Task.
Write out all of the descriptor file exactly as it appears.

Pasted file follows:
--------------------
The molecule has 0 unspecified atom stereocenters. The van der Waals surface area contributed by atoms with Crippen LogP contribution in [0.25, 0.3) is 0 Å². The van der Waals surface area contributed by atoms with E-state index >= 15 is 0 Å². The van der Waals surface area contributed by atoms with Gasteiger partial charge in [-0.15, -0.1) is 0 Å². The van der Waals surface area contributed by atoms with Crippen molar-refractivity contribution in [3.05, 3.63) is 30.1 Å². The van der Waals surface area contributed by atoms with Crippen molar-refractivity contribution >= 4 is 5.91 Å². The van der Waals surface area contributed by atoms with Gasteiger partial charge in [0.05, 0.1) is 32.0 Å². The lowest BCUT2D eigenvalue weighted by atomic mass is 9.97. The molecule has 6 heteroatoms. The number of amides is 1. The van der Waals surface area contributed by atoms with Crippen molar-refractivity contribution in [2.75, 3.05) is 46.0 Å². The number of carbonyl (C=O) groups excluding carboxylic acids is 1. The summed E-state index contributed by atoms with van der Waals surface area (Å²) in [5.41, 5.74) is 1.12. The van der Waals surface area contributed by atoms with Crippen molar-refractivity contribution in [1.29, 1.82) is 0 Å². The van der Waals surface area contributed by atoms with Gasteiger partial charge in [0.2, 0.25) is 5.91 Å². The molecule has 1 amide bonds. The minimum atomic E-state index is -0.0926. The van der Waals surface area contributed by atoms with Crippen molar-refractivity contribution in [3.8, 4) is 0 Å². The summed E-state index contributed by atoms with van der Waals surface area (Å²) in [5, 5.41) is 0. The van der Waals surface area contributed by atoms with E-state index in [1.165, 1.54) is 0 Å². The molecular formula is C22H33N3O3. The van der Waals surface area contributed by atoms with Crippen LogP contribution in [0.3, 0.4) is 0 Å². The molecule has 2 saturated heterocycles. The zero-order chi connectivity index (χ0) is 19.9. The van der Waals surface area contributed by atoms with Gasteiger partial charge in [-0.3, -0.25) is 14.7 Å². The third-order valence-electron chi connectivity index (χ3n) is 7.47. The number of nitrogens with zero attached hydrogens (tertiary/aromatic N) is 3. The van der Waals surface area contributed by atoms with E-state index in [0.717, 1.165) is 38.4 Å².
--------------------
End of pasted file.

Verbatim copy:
The molecule has 0 unspecified atom stereocenters. The van der Waals surface area contributed by atoms with Crippen LogP contribution in [0.25, 0.3) is 0 Å². The van der Waals surface area contributed by atoms with E-state index >= 15 is 0 Å². The van der Waals surface area contributed by atoms with Gasteiger partial charge in [-0.15, -0.1) is 0 Å². The van der Waals surface area contributed by atoms with Crippen molar-refractivity contribution in [3.05, 3.63) is 30.1 Å². The van der Waals surface area contributed by atoms with Crippen molar-refractivity contribution >= 4 is 5.91 Å². The van der Waals surface area contributed by atoms with Gasteiger partial charge in [0.05, 0.1) is 32.0 Å². The lowest BCUT2D eigenvalue weighted by atomic mass is 9.97. The molecule has 6 heteroatoms. The number of amides is 1. The van der Waals surface area contributed by atoms with Crippen molar-refractivity contribution in [2.75, 3.05) is 46.0 Å². The number of carbonyl (C=O) groups excluding carboxylic acids is 1. The summed E-state index contributed by atoms with van der Waals surface area (Å²) in [5.41, 5.74) is 1.12. The van der Waals surface area contributed by atoms with Crippen molar-refractivity contribution in [1.29, 1.82) is 0 Å². The van der Waals surface area contributed by atoms with Gasteiger partial charge in [0.2, 0.25) is 5.91 Å². The molecule has 1 amide bonds. The minimum atomic E-state index is -0.0926. The van der Waals surface area contributed by atoms with Crippen molar-refractivity contribution in [3.8, 4) is 0 Å². The summed E-state index contributed by atoms with van der Waals surface area (Å²) in [5, 5.41) is 0. The van der Waals surface area contributed by atoms with E-state index in [1.165, 1.54) is 0 Å². The molecular formula is C22H33N3O3. The van der Waals surface area contributed by atoms with Crippen LogP contribution in [0.3, 0.4) is 0 Å². The molecule has 2 saturated heterocycles. The zero-order chi connectivity index (χ0) is 19.9. The van der Waals surface area contributed by atoms with Gasteiger partial charge in [-0.3, -0.25) is 14.7 Å². The third-order valence-electron chi connectivity index (χ3n) is 7.47. The number of nitrogens with zero attached hydrogens (tertiary/aromatic N) is 3. The van der Waals surface area contributed by atoms with E-state index in [0.717, 1.165) is 38.4 Å².